Bangladesh is moving ahead with a controversial plan to move Rohingya refugees to a low-lying, flood-prone island, with construction of facilities to begin "very soon".
About 100,000 of the one million Rohingya refugees living in Bangladesh will be moved to Thengar Char, a remote island in the Bay of Bengal by November 2019, according to details of the $278 million plan released by the office of Bangladesh's Minister of Planning Mustafa Kamal, CNN reported.
The island is about 30,000 hectares in size, more than 37 miles from the mainland, officially uninhabited and mostly flooded during heavy rain or monsoon season.
The international community has praised Bangladesh for taking in the refugees but its plan to move some of them to Thengar Char has been met with strong criticism.
Some 626,000 mainly Muslim Rohingyas have arrived in Bangladesh since August, joining an existing Rohingya refugee population of up to 300,000. They say they've fled widespread violence perpetrated by the military in the north of Myanmar's Rakhine state.
However, the Mynamar military denies any wrongdoing.
The relocation plan was approved by Bangladesh's Prime Minister Sheikh Hasina on November 28 and the same day Amnesty International called upon the Bangladeshi government to abandon the proposal, calling it a "terrible mistake".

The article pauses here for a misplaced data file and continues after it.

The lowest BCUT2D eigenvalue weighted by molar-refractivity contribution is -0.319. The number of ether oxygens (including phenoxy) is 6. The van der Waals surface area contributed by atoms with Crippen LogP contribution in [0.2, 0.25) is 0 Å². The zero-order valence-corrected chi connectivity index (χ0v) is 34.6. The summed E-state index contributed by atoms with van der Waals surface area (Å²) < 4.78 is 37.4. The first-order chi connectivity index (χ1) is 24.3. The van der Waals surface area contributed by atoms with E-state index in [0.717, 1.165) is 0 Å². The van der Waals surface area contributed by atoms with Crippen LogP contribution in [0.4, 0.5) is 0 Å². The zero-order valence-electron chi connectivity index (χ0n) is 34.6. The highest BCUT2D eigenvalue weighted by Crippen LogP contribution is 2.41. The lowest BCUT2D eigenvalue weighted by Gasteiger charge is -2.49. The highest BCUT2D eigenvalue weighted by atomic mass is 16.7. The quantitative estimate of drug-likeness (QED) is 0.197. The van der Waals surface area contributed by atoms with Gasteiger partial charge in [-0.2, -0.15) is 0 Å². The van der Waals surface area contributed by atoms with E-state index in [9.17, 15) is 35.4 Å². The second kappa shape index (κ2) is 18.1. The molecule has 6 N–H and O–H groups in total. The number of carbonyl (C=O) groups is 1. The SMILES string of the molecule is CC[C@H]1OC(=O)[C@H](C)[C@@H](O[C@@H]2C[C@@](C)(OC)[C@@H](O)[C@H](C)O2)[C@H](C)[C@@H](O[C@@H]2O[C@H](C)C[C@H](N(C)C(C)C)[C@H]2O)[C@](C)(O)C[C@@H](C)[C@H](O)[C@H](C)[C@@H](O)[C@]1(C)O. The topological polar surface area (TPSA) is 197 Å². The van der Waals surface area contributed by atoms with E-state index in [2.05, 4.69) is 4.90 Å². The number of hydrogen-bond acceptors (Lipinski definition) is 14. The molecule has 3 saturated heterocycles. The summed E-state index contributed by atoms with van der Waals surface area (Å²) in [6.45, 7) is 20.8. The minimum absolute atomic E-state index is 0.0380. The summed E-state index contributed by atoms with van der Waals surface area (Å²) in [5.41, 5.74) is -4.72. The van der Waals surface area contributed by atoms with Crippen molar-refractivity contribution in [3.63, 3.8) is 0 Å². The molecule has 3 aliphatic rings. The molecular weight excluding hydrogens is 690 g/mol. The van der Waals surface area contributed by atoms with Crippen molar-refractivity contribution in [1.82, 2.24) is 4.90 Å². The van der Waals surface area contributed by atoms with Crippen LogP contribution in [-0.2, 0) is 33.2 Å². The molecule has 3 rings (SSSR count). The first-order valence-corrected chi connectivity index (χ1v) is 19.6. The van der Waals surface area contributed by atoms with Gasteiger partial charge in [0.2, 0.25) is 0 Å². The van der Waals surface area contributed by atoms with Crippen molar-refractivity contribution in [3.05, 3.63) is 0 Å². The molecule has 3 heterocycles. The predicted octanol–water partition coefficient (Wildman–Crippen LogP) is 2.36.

"Having opened its doors to more than 600,000 Rohingyas over the past three months, the Bangladesh government now risks undermining the protection of Rohingyas and squandering the international goodwill it has earned," said Amnesty International's South Asia Director Biraj Patnaik.
"In its desperation to see Rohingyas leave the camps and ultimately return to Myanmar, it is putting their safety and well-being at risk," said Patnaik.
In response to complaints, the Bangladesh Navy conducted a study which found that the island could be made habitable with land reclamation and work to protect the the shore line.
The government plans to build nearly 1,500 barrack houses and 120 shelter centres on 60 hectares of land on the island.
"Although the land is flooded due to tidal effect of sea, it is very much controllable by land development and shore protection work," Kamal's statement said.
Bangladesh is also building a 3,000-acre refugee camp at Kutapalong, near the border with Myanmar, where most Rohingyas are currently living in makeshift camps.
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